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E-commerce marketplaces are customers’ first port of call when searching for a new product. Marketplace optimization could help them discover your brand. Here’s what to consider before starting.

SEO is dead. Long live marketplace optimization.

That’s probably pushing things a little far. But it’s true search engines are no longer customers’ only port of call when they want to buy something. In 2018, 54% of product searches began on Amazon.

This is largely thanks to the explosion of m-commerce. 70% of mobile searches lead to action within one hour. Which is why mobile will make up 67.2% of global e-commerce’s $3.5 trillion dollar revenue in 2019.

This puts e-commerce marketplaces in a good position. Their well-developed apps remove obstacles to purchase by offering speed, convenience, easy product comparisons and high security.

So at a time when Google is making it increasingly difficult to gain organic brand visibility on the SERP, marketplaces are a no-brainer. They offer you a place to interact with customers where they’re ready and willing to buy. A marketplace optimization strategy lets you make the most of this. Here are three considerations to help you get your approach right from the outset.


Amazon accounted for 49% of US e-commerce sales in 2018 – miles ahead of eBay in second place (6.6%). In the UK, it’s responsible for 33.5% of sales. In these countries, Amazon should clearly be your top priority for marketplace optimization. (Don’t forget about other up-and-coming marketplaces like Etsy though.)

The same can’t be said across the globe. In China, Alibaba is king, with a market share of 58.2%. Amazon’s in seventh place, with a paltry 0.7%.

And in Japan, Amazon and Rakuten are fighting for the lead, with 20% of the market each.

The point? Research your customers’ preferences carefully. Don’t waste time and effort investing in the wrong site. First, decide on your priority markets, then agree your priority marketplaces. Here’s a list of the most common marketplaces around the world to get you started.


Marketplace selling is an easy way to launch in a new market. After all, it’s faster and cheaper than creating your own e-commerce site. Understanding your customers’ expectations is key to maintaining sales.

In China, this means that keywords, product listings and ads are just the start of your marketplace optimization strategy. Consumers value customer service and expect personal, direct communication with sellers too.

Each marketplace is unique, with its own distinctive features. But with Asian countries at the forefront of e-commerce growth, tech innovation is starting to flow from East to West. And it’s affecting UK consumer behaviour.

For example, China is a world leader in mobile payments. Skipping credit and debit cards, consumers moved straight from cash to phone. Now, 47% of Chinese phone owners use e-wallets, meaning it’s essential you offer this payment method in China.

By contrast, only 24% use e-wallets in the UK, thanks to the popularity of contactless credit cards. That being said, two million more people started using e-wallets between 2017 and 2019. Keep an eye on this trend. You may decide it’s worthwhile incorporating it into your UK strategy in the near future.

Chinese companies like Alibaba and Tencent take things one step further, combining social media, e-commerce and banking functions. This makes sense: 37% of global consumers visit social sites for purchase inspiration. This integrated approach is increasingly popular in the UK too. Harrods, Selfridges and the Savoy all accept Alipay as a payment method.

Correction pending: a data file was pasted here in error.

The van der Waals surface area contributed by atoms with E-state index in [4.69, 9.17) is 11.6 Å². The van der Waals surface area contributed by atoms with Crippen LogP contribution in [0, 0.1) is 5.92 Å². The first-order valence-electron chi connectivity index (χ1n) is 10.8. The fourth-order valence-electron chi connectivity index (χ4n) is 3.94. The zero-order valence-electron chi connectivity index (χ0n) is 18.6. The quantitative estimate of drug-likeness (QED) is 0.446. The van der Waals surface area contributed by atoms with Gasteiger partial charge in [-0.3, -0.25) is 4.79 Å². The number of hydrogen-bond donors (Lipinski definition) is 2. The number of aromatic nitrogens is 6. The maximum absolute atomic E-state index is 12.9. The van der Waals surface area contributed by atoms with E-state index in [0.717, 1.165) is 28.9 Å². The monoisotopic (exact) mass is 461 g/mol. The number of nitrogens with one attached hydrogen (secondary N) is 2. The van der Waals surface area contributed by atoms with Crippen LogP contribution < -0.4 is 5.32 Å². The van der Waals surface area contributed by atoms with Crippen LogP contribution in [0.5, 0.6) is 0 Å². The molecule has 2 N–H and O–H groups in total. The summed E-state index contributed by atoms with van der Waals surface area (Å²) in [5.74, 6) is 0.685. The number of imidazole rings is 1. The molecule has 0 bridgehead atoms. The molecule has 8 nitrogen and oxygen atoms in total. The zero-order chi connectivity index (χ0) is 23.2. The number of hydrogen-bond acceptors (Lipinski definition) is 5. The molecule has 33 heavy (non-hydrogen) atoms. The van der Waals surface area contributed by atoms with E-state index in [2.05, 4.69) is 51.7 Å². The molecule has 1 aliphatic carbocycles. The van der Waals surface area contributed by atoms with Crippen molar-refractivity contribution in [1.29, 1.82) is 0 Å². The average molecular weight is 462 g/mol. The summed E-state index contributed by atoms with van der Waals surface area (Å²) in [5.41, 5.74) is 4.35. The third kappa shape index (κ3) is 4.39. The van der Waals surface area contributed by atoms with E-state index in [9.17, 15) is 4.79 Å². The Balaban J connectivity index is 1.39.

So keep up with marketplace trends in Asia. They’ll inform your marketplace optimization strategy there. And they could give you insight into the future of European marketplaces at the same time.


42% of consumers either own or are planning to own a smart device (e.g. Amazon Echo). Powered by virtual assistants like Alexa or Google Home, they allow customers to order from marketplaces using their voices – without comparing products. Over a third of virtual assistant users in Western Europe and the US have done exactly that.

What does this mean for your marketplace optimization strategy? Well, as with voice search, you’ll need to optimize your content for this new way of engaging customers.

Track the latest developments in this space too. There’s a lot of work going on behind the scenes to determine if and how advertising could work for smart speakers in particular. Think radio-style ads, stealthy suggestions of branded products, and even ads that talk back. There are plenty of lucrative options out there that could prove difficult for the advertising giants to resist.

We’re only just scratching the surface of what’s possible in the world of marketplace optimization. So be prepared: optimize your marketplace content for voice now, while keeping an eye on the latest developments.


There’s never been a better time to build your global marketplace presence – 60% of global online sales take place on marketplaces.

But we’re only at the start of the journey. There’s no telling where marketplace optimization could lead. For best results, take an iterative approach. Identify the most relevant marketplaces in each market, then optimize accordingly. At the same time, track the hottest trends around the globe and consider how to incorporate them into your strategy.

If you’d like tailored marketplace optimization advice for your brand, speak to our expert digital team today. They’d be happy to help.

Photo by Geoff Greenwood on Unsplash